Every dog out there deserves a great life that includes toys and a spot on the couch, as well as balanced diet and lots of love and kindness. Those who own one, know that they are not just pets, they’re members of the family.
However, not all dogs get the same treatment.
In Canada, tourists love to go on sled dog adventures. These dogs are put to work in the name of tourism all throughout the winter. However, when it’s not snowing, these dogs are basically put into storage.
In a field in Ontario, row after row of tethered sled dogs are exposed to the blistering summer sun and heat. With nowhere to go for shelter from the elements and only a few feet to move around, any rational person can see that this is animal abuse. You can see the anxiety and sadness in their faces, and it’s absolutely heartbreaking. They can’t even interact with each other because of the short chains that are constantly attached to their necks.
The barrels provided as “shelter” are most likely even hotter than the 100 degrees out in the open.
Chocpaw Expeditions, the sled dog kennel responsible for these animals, isn’t technically breaking any laws, as they do provide the dogs with food, water, and so-called shelter. But, hopefully, that will soon change.
Sled dog activist and filmmaker Fern Levitt drove three hours in the middle of a heat wave this July to check up on the dogs. This wasn’t the first time she’d driven to make sure the dogs were ok. Her first visit in 2010 revealed the poor conditions these dogs live in, and it sparked the battle she is still fighting with the Ontario SPCA to require more from organizations like Chocpaw Expeditions.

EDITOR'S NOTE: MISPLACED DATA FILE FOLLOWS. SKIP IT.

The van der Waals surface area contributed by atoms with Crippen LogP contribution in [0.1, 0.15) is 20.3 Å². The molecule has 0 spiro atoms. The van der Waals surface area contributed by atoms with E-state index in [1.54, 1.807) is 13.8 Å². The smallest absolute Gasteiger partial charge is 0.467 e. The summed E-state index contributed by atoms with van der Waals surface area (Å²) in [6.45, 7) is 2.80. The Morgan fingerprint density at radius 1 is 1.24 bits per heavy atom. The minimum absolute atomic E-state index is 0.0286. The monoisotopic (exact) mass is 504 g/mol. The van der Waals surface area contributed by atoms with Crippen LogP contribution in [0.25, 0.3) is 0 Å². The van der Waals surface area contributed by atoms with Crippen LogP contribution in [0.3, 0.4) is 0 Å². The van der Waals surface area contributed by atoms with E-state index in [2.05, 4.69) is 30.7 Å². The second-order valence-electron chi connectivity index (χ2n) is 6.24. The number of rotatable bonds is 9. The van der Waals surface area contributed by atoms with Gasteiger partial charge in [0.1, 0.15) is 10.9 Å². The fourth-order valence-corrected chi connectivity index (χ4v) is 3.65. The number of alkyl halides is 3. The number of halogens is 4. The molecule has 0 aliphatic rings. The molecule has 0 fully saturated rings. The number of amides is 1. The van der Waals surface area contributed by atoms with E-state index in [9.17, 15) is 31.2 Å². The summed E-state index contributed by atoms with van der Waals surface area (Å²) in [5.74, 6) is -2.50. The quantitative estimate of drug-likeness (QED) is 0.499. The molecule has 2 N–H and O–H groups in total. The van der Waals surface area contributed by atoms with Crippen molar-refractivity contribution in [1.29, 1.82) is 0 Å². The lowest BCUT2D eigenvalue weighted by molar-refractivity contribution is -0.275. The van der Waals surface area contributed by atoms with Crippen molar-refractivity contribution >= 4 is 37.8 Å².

When she arrived on the Property, a Chocpaw Expeditions employee told her she was trespassing on private property and asked her to leave. She still managed to get the video proof below before having to leave the property.
Melissa Kosowan, acting associate director of communications for the OSPCA, has said that:
“We are working with the owner to make improvements relating to shelter to address deficiencies… our investigation remains open as we work to ensure the dogs are receiving the care they require by law. The welfare of these dogs is our priority.”
In 2016, Levitt created a documentary called “Sled Dogs” to shed light on this so-called “rest period” that the dogs endure from May to October. Clearly, she’s doing everything in her power to right this wrong.
“Their lives in the summer are a far cry from the ‘lovely’ pictures of the dogs pulling sleds in the snow in the winter. These companies must build shelters for the dogs so they are not exposed to the elements, and make sure there is enough staff on board so the dogs get proper care,” she says.
Now that you know the truth about this industry, it’s time to spread the word! These dogs deserve more out of life. More space to run and expend their pent-up energy, better shelter, and the chance to simply be dogs. If you would like to help the cause, you can sign this petition to better sled dogs’ living conditions during the offseason.
“You wouldn’t chain the winner of a race to a small wooden shack for days on end, so why do it to man’s closest companion?”
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